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Trusts failing on hygiene

16th June 2008

The Healthcare Commission has said that 25% of NHS trusts in England have failed to "meet at least one of the government's standards on hygiene".

Corridor

The Commission said the situation had not improved since 2007 and 103 trusts were failing to meet hygiene standards.

In April 2009, trusts will be made to reach certain targets so they can obtain a "licence for business".

Those trusts which are unable to reach the expected targets related to hygiene could have their services shut down or be run under supervision.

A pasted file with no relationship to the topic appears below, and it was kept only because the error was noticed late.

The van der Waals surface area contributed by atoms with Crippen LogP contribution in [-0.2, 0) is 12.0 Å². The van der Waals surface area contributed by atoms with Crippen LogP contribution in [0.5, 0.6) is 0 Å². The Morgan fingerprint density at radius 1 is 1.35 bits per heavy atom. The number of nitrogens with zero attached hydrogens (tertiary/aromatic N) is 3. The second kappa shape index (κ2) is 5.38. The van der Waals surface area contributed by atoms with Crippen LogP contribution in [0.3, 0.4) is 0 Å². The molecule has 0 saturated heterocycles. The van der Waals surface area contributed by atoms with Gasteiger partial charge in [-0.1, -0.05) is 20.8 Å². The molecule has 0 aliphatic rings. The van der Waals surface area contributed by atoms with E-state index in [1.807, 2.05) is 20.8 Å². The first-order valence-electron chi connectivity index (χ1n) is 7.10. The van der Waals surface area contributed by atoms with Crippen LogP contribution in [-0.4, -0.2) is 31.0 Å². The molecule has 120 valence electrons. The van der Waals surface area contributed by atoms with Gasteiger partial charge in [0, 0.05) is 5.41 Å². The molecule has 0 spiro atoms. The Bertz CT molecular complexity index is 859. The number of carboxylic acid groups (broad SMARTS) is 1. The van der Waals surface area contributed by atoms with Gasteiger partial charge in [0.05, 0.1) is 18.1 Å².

In April, a new body known as the Care Quality Commission will take on the responsibilities of the Healthcare Commission, the Commission for Social Care Inspection and the Mental Health Act Commission.

The new figures are based on information from the 391 NHS trusts in England and relate to key targets imposed by the government in 2004.

The figures showed that hospitals had improved performance this year, but primary care trusts were not performing as well.

Of the 103 trusts that failed to meet hygiene standards 57 were primary care trusts. PCTs represented two thirds of the 70 trusts which did not reach the targets related to decontamination.

Anna Walker, chief executive of the commission, said: "Come April 2009, all NHS hospitals will have to abide by the elements of the hygiene code."

"Our summary shows trusts don't believe they are there yet. And they only have 10 months."

 

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